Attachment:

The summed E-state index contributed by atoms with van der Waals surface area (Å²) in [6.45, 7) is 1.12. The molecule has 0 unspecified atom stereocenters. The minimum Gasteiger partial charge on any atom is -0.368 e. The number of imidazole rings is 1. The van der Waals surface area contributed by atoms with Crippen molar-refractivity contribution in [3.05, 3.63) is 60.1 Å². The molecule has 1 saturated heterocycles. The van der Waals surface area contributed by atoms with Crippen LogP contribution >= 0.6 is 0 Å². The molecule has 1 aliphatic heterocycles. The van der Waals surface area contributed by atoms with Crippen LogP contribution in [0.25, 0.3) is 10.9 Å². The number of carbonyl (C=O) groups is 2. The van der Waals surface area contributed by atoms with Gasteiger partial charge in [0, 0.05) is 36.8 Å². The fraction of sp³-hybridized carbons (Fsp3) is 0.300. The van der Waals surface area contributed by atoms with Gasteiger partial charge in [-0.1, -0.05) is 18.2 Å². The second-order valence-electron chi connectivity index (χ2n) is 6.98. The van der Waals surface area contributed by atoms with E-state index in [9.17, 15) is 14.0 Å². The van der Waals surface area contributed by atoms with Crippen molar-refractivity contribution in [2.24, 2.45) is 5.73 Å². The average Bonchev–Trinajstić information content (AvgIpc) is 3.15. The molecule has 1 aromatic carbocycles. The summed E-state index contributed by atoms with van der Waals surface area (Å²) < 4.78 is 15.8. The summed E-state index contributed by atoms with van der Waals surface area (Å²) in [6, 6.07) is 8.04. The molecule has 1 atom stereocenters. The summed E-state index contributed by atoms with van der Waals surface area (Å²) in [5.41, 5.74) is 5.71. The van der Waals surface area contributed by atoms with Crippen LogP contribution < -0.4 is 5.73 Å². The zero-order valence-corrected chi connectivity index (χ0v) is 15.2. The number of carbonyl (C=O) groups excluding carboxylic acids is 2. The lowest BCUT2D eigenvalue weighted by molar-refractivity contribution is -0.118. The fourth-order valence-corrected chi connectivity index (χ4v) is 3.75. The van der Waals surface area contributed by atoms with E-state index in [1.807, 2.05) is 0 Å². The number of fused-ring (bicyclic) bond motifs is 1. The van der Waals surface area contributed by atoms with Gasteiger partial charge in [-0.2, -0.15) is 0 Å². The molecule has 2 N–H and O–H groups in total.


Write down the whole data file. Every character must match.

The summed E-state index contributed by atoms with van der Waals surface area (Å²) in [6.45, 7) is 1.12. The molecule has 0 unspecified atom stereocenters. The minimum Gasteiger partial charge on any atom is -0.368 e. The number of imidazole rings is 1. The van der Waals surface area contributed by atoms with Crippen molar-refractivity contribution in [3.05, 3.63) is 60.1 Å². The molecule has 1 saturated heterocycles. The van der Waals surface area contributed by atoms with Crippen LogP contribution >= 0.6 is 0 Å². The molecule has 1 aliphatic heterocycles. The van der Waals surface area contributed by atoms with Crippen LogP contribution in [0.25, 0.3) is 10.9 Å². The number of carbonyl (C=O) groups is 2. The van der Waals surface area contributed by atoms with Gasteiger partial charge in [0, 0.05) is 36.8 Å². The fraction of sp³-hybridized carbons (Fsp3) is 0.300. The van der Waals surface area contributed by atoms with Gasteiger partial charge in [-0.1, -0.05) is 18.2 Å². The second-order valence-electron chi connectivity index (χ2n) is 6.98. The van der Waals surface area contributed by atoms with E-state index in [9.17, 15) is 14.0 Å². The van der Waals surface area contributed by atoms with Crippen molar-refractivity contribution in [2.24, 2.45) is 5.73 Å². The average Bonchev–Trinajstić information content (AvgIpc) is 3.15. The molecule has 1 aromatic carbocycles. The summed E-state index contributed by atoms with van der Waals surface area (Å²) < 4.78 is 15.8. The summed E-state index contributed by atoms with van der Waals surface area (Å²) in [6, 6.07) is 8.04. The molecule has 1 atom stereocenters. The summed E-state index contributed by atoms with van der Waals surface area (Å²) in [5.41, 5.74) is 5.71. The van der Waals surface area contributed by atoms with Crippen LogP contribution < -0.4 is 5.73 Å². The zero-order valence-corrected chi connectivity index (χ0v) is 15.2. The number of carbonyl (C=O) groups excluding carboxylic acids is 2. The lowest BCUT2D eigenvalue weighted by molar-refractivity contribution is -0.118. The fourth-order valence-corrected chi connectivity index (χ4v) is 3.75. The van der Waals surface area contributed by atoms with E-state index in [1.807, 2.05) is 0 Å². The number of fused-ring (bicyclic) bond motifs is 1. The van der Waals surface area contributed by atoms with Gasteiger partial charge in [-0.2, -0.15) is 0 Å². The molecule has 2 N–H and O–H groups in total.